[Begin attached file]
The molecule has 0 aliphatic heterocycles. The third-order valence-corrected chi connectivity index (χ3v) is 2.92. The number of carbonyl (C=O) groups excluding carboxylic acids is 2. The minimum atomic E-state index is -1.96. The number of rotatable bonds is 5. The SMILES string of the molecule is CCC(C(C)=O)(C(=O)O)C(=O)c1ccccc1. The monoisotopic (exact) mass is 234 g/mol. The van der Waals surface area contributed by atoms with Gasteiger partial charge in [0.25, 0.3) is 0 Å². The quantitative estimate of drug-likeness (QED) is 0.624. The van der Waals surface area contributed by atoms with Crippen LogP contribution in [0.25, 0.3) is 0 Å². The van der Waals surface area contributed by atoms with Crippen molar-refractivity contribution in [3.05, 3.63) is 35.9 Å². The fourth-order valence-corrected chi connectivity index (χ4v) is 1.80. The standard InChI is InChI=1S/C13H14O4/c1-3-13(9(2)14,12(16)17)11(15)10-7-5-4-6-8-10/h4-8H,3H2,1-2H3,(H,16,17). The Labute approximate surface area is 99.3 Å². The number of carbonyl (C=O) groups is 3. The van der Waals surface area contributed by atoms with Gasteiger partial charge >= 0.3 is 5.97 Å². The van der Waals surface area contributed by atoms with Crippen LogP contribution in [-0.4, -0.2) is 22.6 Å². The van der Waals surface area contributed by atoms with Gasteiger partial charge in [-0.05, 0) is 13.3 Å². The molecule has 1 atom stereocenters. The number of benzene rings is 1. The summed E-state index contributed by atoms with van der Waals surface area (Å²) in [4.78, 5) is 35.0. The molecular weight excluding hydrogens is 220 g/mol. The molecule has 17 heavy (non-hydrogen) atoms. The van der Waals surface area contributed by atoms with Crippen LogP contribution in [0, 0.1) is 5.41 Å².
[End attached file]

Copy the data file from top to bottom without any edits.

The molecule has 0 aliphatic heterocycles. The third-order valence-corrected chi connectivity index (χ3v) is 2.92. The number of carbonyl (C=O) groups excluding carboxylic acids is 2. The minimum atomic E-state index is -1.96. The number of rotatable bonds is 5. The SMILES string of the molecule is CCC(C(C)=O)(C(=O)O)C(=O)c1ccccc1. The monoisotopic (exact) mass is 234 g/mol. The van der Waals surface area contributed by atoms with Gasteiger partial charge in [0.25, 0.3) is 0 Å². The quantitative estimate of drug-likeness (QED) is 0.624. The van der Waals surface area contributed by atoms with Crippen LogP contribution in [0.25, 0.3) is 0 Å². The van der Waals surface area contributed by atoms with Crippen molar-refractivity contribution in [3.05, 3.63) is 35.9 Å². The fourth-order valence-corrected chi connectivity index (χ4v) is 1.80. The standard InChI is InChI=1S/C13H14O4/c1-3-13(9(2)14,12(16)17)11(15)10-7-5-4-6-8-10/h4-8H,3H2,1-2H3,(H,16,17). The Labute approximate surface area is 99.3 Å². The number of carbonyl (C=O) groups is 3. The van der Waals surface area contributed by atoms with Gasteiger partial charge >= 0.3 is 5.97 Å². The van der Waals surface area contributed by atoms with Crippen LogP contribution in [-0.4, -0.2) is 22.6 Å². The van der Waals surface area contributed by atoms with Gasteiger partial charge in [-0.05, 0) is 13.3 Å². The molecule has 1 atom stereocenters. The number of benzene rings is 1. The summed E-state index contributed by atoms with van der Waals surface area (Å²) in [4.78, 5) is 35.0. The molecular weight excluding hydrogens is 220 g/mol. The molecule has 17 heavy (non-hydrogen) atoms. The van der Waals surface area contributed by atoms with Crippen LogP contribution in [0, 0.1) is 5.41 Å².